Question of The Week: How Do We Know?

On July 23, 2014, in Blog, FAQ, by Admin

Question of The Week:


 

“I have an incredibly stupid question … If HSV is not included on the STD panel, then how do we know that 70-80% of the population has it??? If folks aren’t tested then how do we know?”


Not a stupid question at all. There are no stupid questions.  A lot of people wonder this and many somehow conclude that they couldn’t possibly know, thinking that the only people they’d be counting are those who show up at a doctor.  How can you test someone who doesn’t come in, right?  Well, that isn’t at all how they come up with their numbers.

The NHANES – the National Health and Nutrition Examination Survey is an offshoot of the US Census. The US Census does a lot more than just Q&A stuff. They recruit people for the NHANES, too… where the CDC pokes, prods and tests them for a big list of things. HSV-1 and HSV-2 are two of those things. Once complete, the National Center for Healthcare Statistics(NCHS) compiles the data.

In the NHANES they develop sample groups, carefully selected to for a model of the US population as a whole. During their interview and examination stage, they ask 100% of them (within the age group they’re studying; often 14-49 yrs) ahead of time if they’ve ever been told by a medical professional that they have Genital Herpes. After testing, it turned out that 81.1% of those who tested positive for HSV-2 answered “No”, while 18.9% of those who tested positive had answered “yes”. From that, it is determined that these are the numbers among the population which are diagnosed(18.9%) and undiagnosed(81.1%); asymptomatic enough, at least, to not feel the need to see their doctor. Obviously, in all of this, they also end up knowing the total percentage who test positive for HSV-2 regardless of whether or not they were ever aware of it.

Similar numbers are derived regularly in a rather similar fashion in other research studies. While they may vary slightly, they generally come up with between 80% and 90% of the positives having been undiagnosed/asymptomatic and 10-20% having been diagnosed or symptomatic. The consistency of the results only serves to strengthen the case that this is indeed the state of the HSV-2 situation across the US.

They do the same thing for HSV-1, too. Combined, around 75% test positive for HSV-1, HSV-2 or both. 80%-90% of those who do so did not appear to be aware that they were.

While that answers the asymptomatic/symptomatic question pretty well, these studies also answer the questions “How many people carry HSV-1?”, “How many people carry HSV-1?” and “How many people carry both?” What they do not answer, however, is “Exactly where ARE all of these infections? The NHANES can’t answer that by giving blood tests for antibodies, so some assumptions have been made in the past:

  • That all HSV-2 infections were genital
  • That all genital herpes infections were HSV-2

Both of these are known  to not be quite true. The former is likely “mostly true”, while the latter isn’t true by a long shot.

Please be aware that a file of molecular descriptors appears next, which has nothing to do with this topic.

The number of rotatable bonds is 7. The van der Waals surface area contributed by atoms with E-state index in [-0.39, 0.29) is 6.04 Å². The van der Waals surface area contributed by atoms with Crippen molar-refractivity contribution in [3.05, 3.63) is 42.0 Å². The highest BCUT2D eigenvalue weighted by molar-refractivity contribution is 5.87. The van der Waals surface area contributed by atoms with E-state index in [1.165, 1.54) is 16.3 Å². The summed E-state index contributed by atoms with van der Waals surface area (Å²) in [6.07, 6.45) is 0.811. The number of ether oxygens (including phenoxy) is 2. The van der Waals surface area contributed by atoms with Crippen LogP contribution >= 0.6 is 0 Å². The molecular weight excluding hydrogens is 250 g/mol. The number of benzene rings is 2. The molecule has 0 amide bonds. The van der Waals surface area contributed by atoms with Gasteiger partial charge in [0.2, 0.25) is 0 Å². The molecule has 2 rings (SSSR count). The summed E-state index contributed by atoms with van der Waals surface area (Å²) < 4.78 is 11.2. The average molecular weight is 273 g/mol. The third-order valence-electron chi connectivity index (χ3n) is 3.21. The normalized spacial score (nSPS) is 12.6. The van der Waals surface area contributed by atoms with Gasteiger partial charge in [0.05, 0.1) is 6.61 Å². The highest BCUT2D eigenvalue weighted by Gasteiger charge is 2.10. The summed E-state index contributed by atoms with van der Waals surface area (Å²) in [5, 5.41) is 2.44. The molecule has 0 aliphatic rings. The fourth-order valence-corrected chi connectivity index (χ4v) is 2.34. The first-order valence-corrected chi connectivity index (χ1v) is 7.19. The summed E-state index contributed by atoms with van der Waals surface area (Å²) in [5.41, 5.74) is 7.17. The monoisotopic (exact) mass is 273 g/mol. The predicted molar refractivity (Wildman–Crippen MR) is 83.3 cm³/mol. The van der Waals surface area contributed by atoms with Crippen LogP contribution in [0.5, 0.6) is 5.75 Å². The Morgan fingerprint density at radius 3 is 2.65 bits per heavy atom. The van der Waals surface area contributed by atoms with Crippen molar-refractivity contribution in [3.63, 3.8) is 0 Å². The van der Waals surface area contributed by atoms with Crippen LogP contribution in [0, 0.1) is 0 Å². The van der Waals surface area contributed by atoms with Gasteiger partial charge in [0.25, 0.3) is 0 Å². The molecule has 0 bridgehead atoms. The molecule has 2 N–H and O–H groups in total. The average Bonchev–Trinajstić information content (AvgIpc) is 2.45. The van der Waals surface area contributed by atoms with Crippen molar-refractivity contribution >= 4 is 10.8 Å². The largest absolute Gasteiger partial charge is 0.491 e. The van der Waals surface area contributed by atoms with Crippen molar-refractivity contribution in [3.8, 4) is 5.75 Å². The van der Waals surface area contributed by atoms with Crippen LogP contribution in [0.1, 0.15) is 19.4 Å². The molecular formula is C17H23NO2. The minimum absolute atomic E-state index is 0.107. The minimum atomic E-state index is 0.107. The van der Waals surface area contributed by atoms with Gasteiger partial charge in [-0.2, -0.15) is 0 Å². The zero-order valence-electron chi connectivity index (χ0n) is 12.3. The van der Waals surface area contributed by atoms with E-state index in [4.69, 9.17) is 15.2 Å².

The CDC-reported Genital Herpes statistics – 16.2% and “1 in 6” – really only include those who test positive in a blood antibody test for HSV-2. That would not include HSV-1 infections,. They barely even mention HSV-1 and cold sores at the CDC. Around 2/3 of the country carries HSV-1, which is equally capable of giving a partner genital herpes; mainly through oral sex, as that’s where people most often carry it, although either HSV type is capable, to varying degrees, of infecting any surface of the body..

Again, the CDC got their genital herpes numbers form the NCHS and NHANES, which got them by giving blood tests for HSV-2. It never applied any of the HSV-1 to genital infections, nor did it document the actual location of any of the infections, type 1 or 2.

So technically they can say “16.2% have HSV-2”, but claiming 16.2% (or any %) “have genital herpes” isn’t really going to be a very accurate depiction of Genital Herpes prevalence. There are a whole bunch of people out there who are infected with HSV-1 genitally who were never included in the “genital herpes” numbers. Many studies indicate half or more of genital infections are HSV-1 and in some studies – particularly in younger age groups – it’s been quite a bit higher than half. One study in Madison found 78% of new genital herpes infections were HSV-1. In that study, it actually was all the people who came in to student health, over a period of some years, to have genital sores diagnosed. They were all swabbed and cultured for both types of HSV and the data was recorded. Because of this, they know it was genital herpes and they know many had which type.

That doesn’t mean the CDC’s numbers are garbage; they aren’t. In addition, they did qualify their statistics, stating specifically that they were “seroprevalence” – prevalence of the antibodies in the blood – but not everyone who reads the website understands that, or realizes that someone can even GET HSV-1 qenitally, or realizes that none of the HSV-1 genital infections are included in the statistic. That last jump from “seroprevalence” to “genital”… and allowing people to believe that this was ALL the genital herpes infections.

That part could improve and they are working on that. We’ve seen the language being cleaned up and clarified quite a bit over the past year.


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